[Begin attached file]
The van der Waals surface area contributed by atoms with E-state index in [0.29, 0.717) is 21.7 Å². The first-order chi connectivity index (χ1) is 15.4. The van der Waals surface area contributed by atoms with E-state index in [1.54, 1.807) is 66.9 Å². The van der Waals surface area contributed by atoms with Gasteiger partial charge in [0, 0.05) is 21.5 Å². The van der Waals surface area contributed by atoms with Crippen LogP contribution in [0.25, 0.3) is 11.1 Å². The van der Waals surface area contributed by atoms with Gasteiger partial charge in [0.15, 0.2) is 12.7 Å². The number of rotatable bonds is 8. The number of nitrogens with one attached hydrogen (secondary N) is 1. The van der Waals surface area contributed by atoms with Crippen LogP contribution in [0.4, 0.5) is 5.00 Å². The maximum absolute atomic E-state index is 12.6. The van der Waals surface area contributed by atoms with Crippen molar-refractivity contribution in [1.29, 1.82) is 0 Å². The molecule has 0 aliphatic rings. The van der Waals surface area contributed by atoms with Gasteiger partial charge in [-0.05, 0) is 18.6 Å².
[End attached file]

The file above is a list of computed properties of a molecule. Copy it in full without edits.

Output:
The van der Waals surface area contributed by atoms with E-state index in [0.29, 0.717) is 21.7 Å². The first-order chi connectivity index (χ1) is 15.4. The van der Waals surface area contributed by atoms with E-state index in [1.54, 1.807) is 66.9 Å². The van der Waals surface area contributed by atoms with Gasteiger partial charge in [0, 0.05) is 21.5 Å². The van der Waals surface area contributed by atoms with Crippen LogP contribution in [0.25, 0.3) is 11.1 Å². The van der Waals surface area contributed by atoms with Gasteiger partial charge in [0.15, 0.2) is 12.7 Å². The number of rotatable bonds is 8. The number of nitrogens with one attached hydrogen (secondary N) is 1. The van der Waals surface area contributed by atoms with Crippen LogP contribution in [0.4, 0.5) is 5.00 Å². The maximum absolute atomic E-state index is 12.6. The van der Waals surface area contributed by atoms with Crippen molar-refractivity contribution in [1.29, 1.82) is 0 Å². The molecule has 0 aliphatic rings. The van der Waals surface area contributed by atoms with Gasteiger partial charge in [-0.05, 0) is 18.6 Å².